For irradiation of clinical PNI, the clinical target volume should include areas at high risk of failure, specifically the involved nerve, the portion of the nerve proximally at the skull base, the distal skin innervated by the nerve, major communicating branches, and the compartment in which the nerve is embedded.26 For example, for patients with CN VII involvement, the area of treatment should be tracked back to the nerve’s exit through the stylomastoid foramen, with care taken to administer adequate coverage of the geniculate ganglion by avoiding excessive restriction of the radiation dose delivered to the ipsilateral cochlea. Similarly, with V1/V2 nerve involvement, the gasserian ganglion in Meckel cave and the cavernous sinus should be targeted (image Fig. 7.13). Targeting the nerve root as it exits the brainstem should be considered for nerves that are radiographically involved at the skull base. For patients with unresectable disease invading the skull base, high-dose radiation (70 Gy), with or without concurrent chemotherapy, is required (image Fig. 7.14).


Another consideration highly relevant to radiation field design is the observation that PNI may also be associated with increased nodal failure in addition to recurrence in the tumor bed and along the nerve pathway. Lin et al demonstrated that patients who developed recurrent disease with pathologic PNI had a significantly higher risk of local recurrence (40 vs. 19%; p < 0.01) as well as regional recurrence (29 vs. 5%; p = 0.02).24 It is important to consider the location of the lesion in such scenarios, given that tumors on the scalp, for example, may be less likely to metastasize to lymph nodes, compared to cheek, ear, or nasal skin lesions. Understanding the drainage patterns of these tumors is crucial (e.g., parotid nodes for head and neck sites, axilla for trunk and extremity lesions) and should be incorporated into radiation targeting.





7.2.2 Indications for Radiotherapy for Cutaneous Melanoma


Indications for Definitive Radiotherapy

Melanoma is believed to be a relatively radioresistant malignancy. Therefore, maximal surgical resection is paramount in the management of these tumors. RT has limited benefit in achieving long-term control in the presence of gross disease. RT is delivered to gross melanoma in patients deemed to have unresectable disease, or those with rapid postoperative recurrence who have failed surgical management. In these cases, higher doses per fraction are generally preferable and the intent of treatment is largely palliative.


Indications for Postoperative Radiotherapy

Adjuvant radiotherapy to the primary tumor bed, nodal basin, or both, has been studied as a means of reducing locoregional recurrence. If adequate margins are obtained, local recurrence for primary melanoma is infrequent, with rates consistently reported to be less than 5%.27,28 However, there is a smaller subset of patients with higher rates of failure in the tumor bed, including deeply invasive T4 disease, the presence of satellitosis, the presence of desmoplastic subtype, or persistently positive margins despite multiple attempts at excision. In these cases, adjuvant RT to the primary tumor bed should be considered (image Fig. 7.15 and image Fig. 7.16).


O’Brien and colleagues analyzed 629 patients with head and neck melanoma and found that increased local recurrence rates were associated with increased tumor thickness: < 0.76 mm, 2%; 0.76 to 1.49 mm, 5%; 1.5 to 3.99 mm, 15%; and ≥ 4 mm, 20%.29 Typically, adjuvant RT is considered for T4 tumors, although typically reserved for those with additional high-risk features. One of which is satellitosis, which represents discontiguous sites of disease within 2 cm of the primary tumor and is known to be a marker of increased recurrence risk.30 Desmoplastic melanoma is a rare histologic subtype (1% of all melanomas) and is characterized by spindle-shaped cells with associated collagen production. This subtype is often associated with perineural spread and local recurrence rates have been reported as high as 20 to 50%.31,32 In these cases, based on the relatively higher risk for local recurrence, adjuvant RT should be considered.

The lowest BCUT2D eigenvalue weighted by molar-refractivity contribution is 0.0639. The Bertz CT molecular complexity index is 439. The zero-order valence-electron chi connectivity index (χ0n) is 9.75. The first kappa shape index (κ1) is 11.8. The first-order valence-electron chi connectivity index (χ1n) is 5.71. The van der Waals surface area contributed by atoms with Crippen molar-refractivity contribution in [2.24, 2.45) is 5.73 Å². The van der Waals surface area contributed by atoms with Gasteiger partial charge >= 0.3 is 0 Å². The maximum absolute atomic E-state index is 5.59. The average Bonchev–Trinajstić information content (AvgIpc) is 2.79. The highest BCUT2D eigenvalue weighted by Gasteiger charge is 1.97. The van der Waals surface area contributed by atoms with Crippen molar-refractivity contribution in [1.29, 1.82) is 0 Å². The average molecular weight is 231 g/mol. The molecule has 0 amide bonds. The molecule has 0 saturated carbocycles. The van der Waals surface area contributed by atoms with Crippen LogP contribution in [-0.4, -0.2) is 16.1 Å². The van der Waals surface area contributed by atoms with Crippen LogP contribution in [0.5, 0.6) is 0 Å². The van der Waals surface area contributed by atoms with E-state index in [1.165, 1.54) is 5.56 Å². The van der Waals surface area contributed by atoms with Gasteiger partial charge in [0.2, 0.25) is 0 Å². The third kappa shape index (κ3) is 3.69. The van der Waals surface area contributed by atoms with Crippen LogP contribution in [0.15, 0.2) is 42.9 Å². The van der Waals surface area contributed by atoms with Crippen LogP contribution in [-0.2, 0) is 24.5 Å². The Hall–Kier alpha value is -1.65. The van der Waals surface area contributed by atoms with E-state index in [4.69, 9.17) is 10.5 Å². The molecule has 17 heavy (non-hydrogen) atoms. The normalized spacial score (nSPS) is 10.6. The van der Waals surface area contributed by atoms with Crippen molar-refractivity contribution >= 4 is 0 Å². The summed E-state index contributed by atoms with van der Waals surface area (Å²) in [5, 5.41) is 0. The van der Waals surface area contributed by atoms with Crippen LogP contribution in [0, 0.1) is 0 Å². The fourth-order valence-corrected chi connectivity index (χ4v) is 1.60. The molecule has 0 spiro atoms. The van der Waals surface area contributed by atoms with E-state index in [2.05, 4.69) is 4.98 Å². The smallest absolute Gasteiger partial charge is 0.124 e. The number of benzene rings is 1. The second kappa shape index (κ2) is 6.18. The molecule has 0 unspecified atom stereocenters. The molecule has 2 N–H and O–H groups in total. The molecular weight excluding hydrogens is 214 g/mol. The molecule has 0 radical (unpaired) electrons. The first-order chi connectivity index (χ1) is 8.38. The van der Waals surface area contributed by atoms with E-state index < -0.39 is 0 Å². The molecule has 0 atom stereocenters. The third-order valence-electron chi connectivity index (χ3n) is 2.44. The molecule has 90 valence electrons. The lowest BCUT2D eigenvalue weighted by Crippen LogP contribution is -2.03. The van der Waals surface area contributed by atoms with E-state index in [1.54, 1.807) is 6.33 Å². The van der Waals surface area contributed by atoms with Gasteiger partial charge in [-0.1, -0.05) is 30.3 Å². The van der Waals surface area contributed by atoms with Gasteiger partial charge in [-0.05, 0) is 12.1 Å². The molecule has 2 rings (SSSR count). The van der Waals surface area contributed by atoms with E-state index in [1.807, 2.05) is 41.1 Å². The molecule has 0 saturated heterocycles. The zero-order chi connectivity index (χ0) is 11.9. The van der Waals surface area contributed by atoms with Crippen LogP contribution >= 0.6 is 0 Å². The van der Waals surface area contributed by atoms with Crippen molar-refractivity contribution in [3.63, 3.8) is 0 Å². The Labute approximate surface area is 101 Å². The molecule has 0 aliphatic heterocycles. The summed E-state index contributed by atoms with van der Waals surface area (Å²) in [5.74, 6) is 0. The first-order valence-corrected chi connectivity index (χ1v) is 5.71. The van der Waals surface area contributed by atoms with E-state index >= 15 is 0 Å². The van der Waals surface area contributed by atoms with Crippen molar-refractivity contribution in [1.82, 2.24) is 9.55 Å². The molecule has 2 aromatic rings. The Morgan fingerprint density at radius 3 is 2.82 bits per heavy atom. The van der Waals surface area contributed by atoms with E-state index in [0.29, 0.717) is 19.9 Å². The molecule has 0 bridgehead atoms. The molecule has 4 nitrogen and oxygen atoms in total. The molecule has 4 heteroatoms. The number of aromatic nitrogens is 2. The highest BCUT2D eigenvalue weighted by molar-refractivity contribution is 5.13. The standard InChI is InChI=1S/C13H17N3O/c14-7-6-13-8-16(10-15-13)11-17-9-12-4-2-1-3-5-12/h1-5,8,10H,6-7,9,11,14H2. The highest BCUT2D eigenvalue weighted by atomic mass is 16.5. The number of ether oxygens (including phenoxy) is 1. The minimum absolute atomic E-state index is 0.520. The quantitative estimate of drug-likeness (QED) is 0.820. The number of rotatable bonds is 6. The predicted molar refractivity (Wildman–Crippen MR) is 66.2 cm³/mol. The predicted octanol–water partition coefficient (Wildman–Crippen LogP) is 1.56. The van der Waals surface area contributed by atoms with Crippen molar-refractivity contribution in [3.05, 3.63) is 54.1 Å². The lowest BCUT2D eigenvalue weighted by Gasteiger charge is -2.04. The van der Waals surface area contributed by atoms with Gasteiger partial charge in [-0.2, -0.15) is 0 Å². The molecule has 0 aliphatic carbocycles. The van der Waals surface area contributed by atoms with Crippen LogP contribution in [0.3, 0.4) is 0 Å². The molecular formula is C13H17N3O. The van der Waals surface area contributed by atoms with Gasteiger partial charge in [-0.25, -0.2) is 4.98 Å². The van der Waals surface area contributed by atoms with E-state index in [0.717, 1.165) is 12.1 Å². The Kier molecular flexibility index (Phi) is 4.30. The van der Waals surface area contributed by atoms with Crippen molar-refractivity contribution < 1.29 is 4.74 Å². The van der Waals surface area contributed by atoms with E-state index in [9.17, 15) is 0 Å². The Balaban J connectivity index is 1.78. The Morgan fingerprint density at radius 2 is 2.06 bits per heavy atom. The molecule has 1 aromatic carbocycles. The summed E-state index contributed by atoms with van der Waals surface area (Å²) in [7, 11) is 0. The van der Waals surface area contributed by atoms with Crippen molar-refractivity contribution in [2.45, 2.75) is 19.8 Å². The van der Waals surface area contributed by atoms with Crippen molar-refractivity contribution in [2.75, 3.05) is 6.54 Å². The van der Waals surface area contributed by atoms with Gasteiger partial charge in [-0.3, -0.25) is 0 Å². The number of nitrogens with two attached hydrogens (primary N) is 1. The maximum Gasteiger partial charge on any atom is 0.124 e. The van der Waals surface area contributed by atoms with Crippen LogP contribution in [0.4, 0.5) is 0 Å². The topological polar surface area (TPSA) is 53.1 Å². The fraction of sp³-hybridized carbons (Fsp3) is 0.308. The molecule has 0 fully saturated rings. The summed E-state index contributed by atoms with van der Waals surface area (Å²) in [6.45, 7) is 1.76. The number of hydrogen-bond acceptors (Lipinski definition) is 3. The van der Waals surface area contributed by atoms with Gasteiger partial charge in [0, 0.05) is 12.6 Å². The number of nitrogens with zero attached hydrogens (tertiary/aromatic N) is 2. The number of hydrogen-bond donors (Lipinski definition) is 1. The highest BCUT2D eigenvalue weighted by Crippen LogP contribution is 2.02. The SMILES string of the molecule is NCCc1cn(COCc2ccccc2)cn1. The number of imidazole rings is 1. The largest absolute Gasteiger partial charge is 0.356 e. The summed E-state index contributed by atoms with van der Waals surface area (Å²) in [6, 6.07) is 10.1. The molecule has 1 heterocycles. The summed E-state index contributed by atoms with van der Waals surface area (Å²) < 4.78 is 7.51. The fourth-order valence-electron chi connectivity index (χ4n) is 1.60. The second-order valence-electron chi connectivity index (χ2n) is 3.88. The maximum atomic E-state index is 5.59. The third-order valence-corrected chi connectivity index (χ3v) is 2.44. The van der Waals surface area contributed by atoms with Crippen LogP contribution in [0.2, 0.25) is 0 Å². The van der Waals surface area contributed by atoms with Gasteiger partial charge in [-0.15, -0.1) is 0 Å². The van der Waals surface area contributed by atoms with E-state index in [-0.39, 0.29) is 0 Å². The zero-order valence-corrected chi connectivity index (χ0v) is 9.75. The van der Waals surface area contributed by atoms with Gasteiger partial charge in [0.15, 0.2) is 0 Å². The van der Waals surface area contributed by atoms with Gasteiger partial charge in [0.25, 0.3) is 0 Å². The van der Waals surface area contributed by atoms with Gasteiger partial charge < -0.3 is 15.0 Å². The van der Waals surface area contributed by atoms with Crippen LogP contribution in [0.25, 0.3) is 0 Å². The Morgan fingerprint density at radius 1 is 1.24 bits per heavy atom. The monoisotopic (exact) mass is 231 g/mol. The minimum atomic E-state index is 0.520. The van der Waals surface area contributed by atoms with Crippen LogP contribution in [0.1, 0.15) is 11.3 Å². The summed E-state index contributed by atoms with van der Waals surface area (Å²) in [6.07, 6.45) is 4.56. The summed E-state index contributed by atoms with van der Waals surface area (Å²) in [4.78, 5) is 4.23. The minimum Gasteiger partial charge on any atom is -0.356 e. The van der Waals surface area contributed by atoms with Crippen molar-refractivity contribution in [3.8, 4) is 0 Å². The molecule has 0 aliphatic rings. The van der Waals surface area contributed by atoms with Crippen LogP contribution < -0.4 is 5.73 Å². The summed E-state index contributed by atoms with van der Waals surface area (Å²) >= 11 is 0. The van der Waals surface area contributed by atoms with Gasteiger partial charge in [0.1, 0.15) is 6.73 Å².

More extensive literature guides the use of adjuvant RT to nodal basins, both in the elective setting and following lymph node dissection.33,34 Data supporting the benefit of RT in reducing regional recurrence come from the randomized phase III study by Burmeister et al in which higher risk patients were randomized to surgery and lymph node dissection with or without adjuvant radiation to the nodal basin.35 Eligible patients had one of the following features associated with increased failure rates:


1. Serum lactate dehydrogenase < 1.5 times the upper limit of normal and the presence of extracapsular extension (ECE).


2. ≥ 1 involved parotid node of any size.


3. ≥ 2 involved cervical nodes and/or ≥ 3 cm of tumor within a node.


4. ≥ 2 involved axillary nodes and/or ≥ 4 cm of tumor within a node.


5. ≥ 3 involved inguinal nodes and/or ≥ 4 cm of tumor within a node, and/or recurrent disease.27,30


Importantly, no systemic therapy was delivered in this trial. In the 217 patients included on the study, those who received RT were significantly less likely to experience regional recurrence compared to those in the observation arm (18 vs. 33%; p = 0.041). As distant metastasis is the predominant mode of melanoma disease failure, it was not surprising that an improved rate of regional control did not translate into an overall survival average (54 vs. 44%; p = 0.12). The most common Grade 3 or 4 adverse events were seroma and wound infections, which were equivalent in both arms.35 The lack of systemic therapy in this study as well as the lack of a survival difference with the use of RT has raised the question of the true benefit of adjuvant RT for all patients eligible for this study. That said, it reinforces the guiding principle where locoregional control is a priority, and in a case with extensive nodal disease, especially with extranodal extension and significant soft-tissue involvement, adjuvant RT should be considered as a proven way to reduce rates of locoregional recurrence (image Fig. 7.17, image Fig. 7.18, and image Fig. 7.19).



Jul 29, 2019 | Posted by in Dermatology | Comments Off on Role of Radiotherapy in the Treatment of Skin Malignancies